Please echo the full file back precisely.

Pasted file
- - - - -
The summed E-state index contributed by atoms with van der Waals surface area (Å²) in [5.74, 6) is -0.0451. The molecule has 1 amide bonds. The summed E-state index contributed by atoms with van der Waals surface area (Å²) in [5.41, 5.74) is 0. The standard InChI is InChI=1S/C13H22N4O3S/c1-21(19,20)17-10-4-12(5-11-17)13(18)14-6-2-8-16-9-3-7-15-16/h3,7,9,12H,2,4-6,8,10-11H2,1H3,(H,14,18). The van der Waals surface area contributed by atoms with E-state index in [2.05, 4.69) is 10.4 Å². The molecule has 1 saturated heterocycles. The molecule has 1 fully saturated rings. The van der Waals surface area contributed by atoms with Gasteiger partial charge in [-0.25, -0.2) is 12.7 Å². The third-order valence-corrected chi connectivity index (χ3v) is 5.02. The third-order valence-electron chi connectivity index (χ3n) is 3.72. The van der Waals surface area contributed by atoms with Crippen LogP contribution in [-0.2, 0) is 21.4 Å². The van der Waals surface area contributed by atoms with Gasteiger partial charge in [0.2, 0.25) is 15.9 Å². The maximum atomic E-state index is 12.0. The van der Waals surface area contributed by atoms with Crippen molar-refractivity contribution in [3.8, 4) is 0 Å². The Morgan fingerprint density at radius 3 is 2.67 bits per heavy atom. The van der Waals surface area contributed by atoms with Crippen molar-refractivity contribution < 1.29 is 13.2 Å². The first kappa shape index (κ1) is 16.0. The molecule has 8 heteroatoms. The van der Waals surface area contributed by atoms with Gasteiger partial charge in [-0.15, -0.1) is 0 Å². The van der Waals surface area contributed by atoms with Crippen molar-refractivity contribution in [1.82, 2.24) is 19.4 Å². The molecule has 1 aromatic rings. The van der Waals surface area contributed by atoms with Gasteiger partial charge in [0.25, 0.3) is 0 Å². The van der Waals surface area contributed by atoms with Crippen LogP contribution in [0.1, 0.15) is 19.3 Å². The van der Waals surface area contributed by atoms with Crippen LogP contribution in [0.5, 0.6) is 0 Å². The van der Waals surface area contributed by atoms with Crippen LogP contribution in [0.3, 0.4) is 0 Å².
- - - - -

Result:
The summed E-state index contributed by atoms with van der Waals surface area (Å²) in [5.74, 6) is -0.0451. The molecule has 1 amide bonds. The summed E-state index contributed by atoms with van der Waals surface area (Å²) in [5.41, 5.74) is 0. The standard InChI is InChI=1S/C13H22N4O3S/c1-21(19,20)17-10-4-12(5-11-17)13(18)14-6-2-8-16-9-3-7-15-16/h3,7,9,12H,2,4-6,8,10-11H2,1H3,(H,14,18). The van der Waals surface area contributed by atoms with E-state index in [2.05, 4.69) is 10.4 Å². The molecule has 1 saturated heterocycles. The molecule has 1 fully saturated rings. The van der Waals surface area contributed by atoms with Gasteiger partial charge in [-0.25, -0.2) is 12.7 Å². The third-order valence-corrected chi connectivity index (χ3v) is 5.02. The third-order valence-electron chi connectivity index (χ3n) is 3.72. The van der Waals surface area contributed by atoms with Crippen LogP contribution in [-0.2, 0) is 21.4 Å². The van der Waals surface area contributed by atoms with Gasteiger partial charge in [0.2, 0.25) is 15.9 Å². The maximum atomic E-state index is 12.0. The van der Waals surface area contributed by atoms with Crippen molar-refractivity contribution in [3.8, 4) is 0 Å². The Morgan fingerprint density at radius 3 is 2.67 bits per heavy atom. The van der Waals surface area contributed by atoms with Crippen molar-refractivity contribution < 1.29 is 13.2 Å². The first kappa shape index (κ1) is 16.0. The molecule has 8 heteroatoms. The van der Waals surface area contributed by atoms with Gasteiger partial charge in [-0.15, -0.1) is 0 Å². The van der Waals surface area contributed by atoms with Crippen molar-refractivity contribution in [1.82, 2.24) is 19.4 Å². The molecule has 1 aromatic rings. The van der Waals surface area contributed by atoms with Gasteiger partial charge in [0.25, 0.3) is 0 Å². The van der Waals surface area contributed by atoms with Crippen LogP contribution in [0.1, 0.15) is 19.3 Å². The van der Waals surface area contributed by atoms with Crippen LogP contribution in [0.5, 0.6) is 0 Å². The van der Waals surface area contributed by atoms with Crippen LogP contribution in [0.3, 0.4) is 0 Å².